In a new study published today a team including scientists from Cardiff University have been able to identify this unique chemical fingerprint for the very first time, opening up the possibility of developing a system to lure mosquitoes away from human populations.
By studying samples taken from 56 children in western Kenya, the team identified a “fruity and grassy” smell that was emitted through the skin of individuals infected with the malaria parasite, Plasmodium.
Analysing the precise nature and concentration of the smell revealed that a group of compounds known as aldehydes – specifically heptanal, octanal and nonanal – were responsible for the unique odour.
Results showed that the proportion of aldehydes increased from about 15% of the total odour in non-infected individuals to almost 23% in infected individuals, with a higher amount of aldehydes emitted in line with a higher the density of parasites in the blood.
The results have been published in the leading scientific journal Proceedings of the National Academy of Sciences.
Co-author of the study Professor John Pickett FRS, from Cardiff University’s School of Chemistry, was the first to identify mosquito pheromones in the 1980s and believes the new findings could help develop a system to ‘trap’ malaria-carrying mosquitoes.
He said: “In this study we’ve identified the underlying chemical fingerprint, comprising specific volatile aldehydes, which is given off as an odour when humans become infected by malaria parasites.
In their study, the team collected odour samples from 56 children between 5 and 12 years old in Kenya by placing a special plastic bag around the foot of each child.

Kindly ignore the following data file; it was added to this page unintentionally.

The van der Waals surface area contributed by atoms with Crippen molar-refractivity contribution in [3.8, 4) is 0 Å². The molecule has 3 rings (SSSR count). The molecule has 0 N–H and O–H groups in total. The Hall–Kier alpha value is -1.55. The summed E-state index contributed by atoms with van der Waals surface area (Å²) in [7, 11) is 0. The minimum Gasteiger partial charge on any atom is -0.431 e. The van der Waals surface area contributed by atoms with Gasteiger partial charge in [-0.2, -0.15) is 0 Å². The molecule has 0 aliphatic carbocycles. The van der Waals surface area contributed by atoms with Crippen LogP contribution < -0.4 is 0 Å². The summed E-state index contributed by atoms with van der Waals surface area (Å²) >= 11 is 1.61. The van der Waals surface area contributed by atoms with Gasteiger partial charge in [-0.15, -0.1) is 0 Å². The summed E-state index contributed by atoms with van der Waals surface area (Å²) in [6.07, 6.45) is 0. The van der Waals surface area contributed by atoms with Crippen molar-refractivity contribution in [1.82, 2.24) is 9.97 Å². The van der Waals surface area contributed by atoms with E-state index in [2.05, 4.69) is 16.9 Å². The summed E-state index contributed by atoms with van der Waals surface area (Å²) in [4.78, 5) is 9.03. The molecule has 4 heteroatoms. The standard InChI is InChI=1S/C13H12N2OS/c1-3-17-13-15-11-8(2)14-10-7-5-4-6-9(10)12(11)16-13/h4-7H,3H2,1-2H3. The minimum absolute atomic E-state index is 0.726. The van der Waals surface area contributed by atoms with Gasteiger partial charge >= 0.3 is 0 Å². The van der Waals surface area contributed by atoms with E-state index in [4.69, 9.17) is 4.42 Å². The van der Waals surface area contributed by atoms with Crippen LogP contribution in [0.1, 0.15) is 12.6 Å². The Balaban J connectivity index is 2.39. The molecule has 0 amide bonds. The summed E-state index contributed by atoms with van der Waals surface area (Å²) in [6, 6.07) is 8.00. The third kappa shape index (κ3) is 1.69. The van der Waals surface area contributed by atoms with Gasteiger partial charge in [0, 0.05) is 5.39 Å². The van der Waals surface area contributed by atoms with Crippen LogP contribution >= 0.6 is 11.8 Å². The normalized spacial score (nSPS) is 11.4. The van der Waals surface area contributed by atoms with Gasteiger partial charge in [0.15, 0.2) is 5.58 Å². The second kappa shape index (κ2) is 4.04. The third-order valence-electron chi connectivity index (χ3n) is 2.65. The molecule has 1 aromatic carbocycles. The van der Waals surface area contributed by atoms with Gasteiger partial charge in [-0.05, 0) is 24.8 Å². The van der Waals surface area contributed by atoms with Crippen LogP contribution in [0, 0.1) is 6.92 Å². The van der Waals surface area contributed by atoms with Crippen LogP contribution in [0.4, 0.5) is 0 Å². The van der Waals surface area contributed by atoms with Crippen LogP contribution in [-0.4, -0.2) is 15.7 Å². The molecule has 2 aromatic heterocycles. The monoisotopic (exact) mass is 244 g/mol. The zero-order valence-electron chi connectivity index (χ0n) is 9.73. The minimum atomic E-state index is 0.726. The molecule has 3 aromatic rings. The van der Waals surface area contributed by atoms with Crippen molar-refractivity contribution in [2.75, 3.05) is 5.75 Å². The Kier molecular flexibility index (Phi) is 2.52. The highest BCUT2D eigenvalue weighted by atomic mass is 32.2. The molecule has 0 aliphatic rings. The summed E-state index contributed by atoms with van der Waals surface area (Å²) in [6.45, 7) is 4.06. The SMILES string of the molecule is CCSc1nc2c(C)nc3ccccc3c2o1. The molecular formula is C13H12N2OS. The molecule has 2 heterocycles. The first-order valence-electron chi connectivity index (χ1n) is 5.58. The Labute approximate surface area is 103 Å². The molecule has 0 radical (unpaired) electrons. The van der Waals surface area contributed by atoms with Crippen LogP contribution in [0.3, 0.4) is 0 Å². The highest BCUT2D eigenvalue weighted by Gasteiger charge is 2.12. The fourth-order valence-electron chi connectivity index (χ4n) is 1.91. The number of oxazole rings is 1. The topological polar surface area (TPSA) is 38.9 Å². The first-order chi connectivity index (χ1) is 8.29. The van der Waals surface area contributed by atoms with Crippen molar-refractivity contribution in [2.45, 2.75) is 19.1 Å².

The foot odour collected on a filter was analysed by Dr Ailie Robinson, of the London School of Hygiene and Tropical Medicine, who also studied whether the “nose” of the mosquito responded differently to the collected odours of children with and without malaria.
Using nylon socks worn by the children for one night, it was shown that the body odour of children with malaria was indeed more attractive to mosquitoes than the odours of malaria-free children.
Lead author of the study Dr Jetske de Boer, from Wageningen University in the Netherlands, said: “These are fairly common smells, which are described as fruity or grassy. But for malaria mosquitoes they are very attractive.
“Now that we have identified and quantified the aldehydes associated with malaria infection, we understand more of the parasite’s infection route. That also creates opportunities to intervene in that chain. We can improve our odour-baited traps for mosquitoes by adding a considerable amount of these attractants.
“Moreover, these compounds can serve as biomarkers with which diagnostic tools can be developed, without the physician having to draw blood. This would be faster and a lot more child-friendly.”
Source: Cardiff University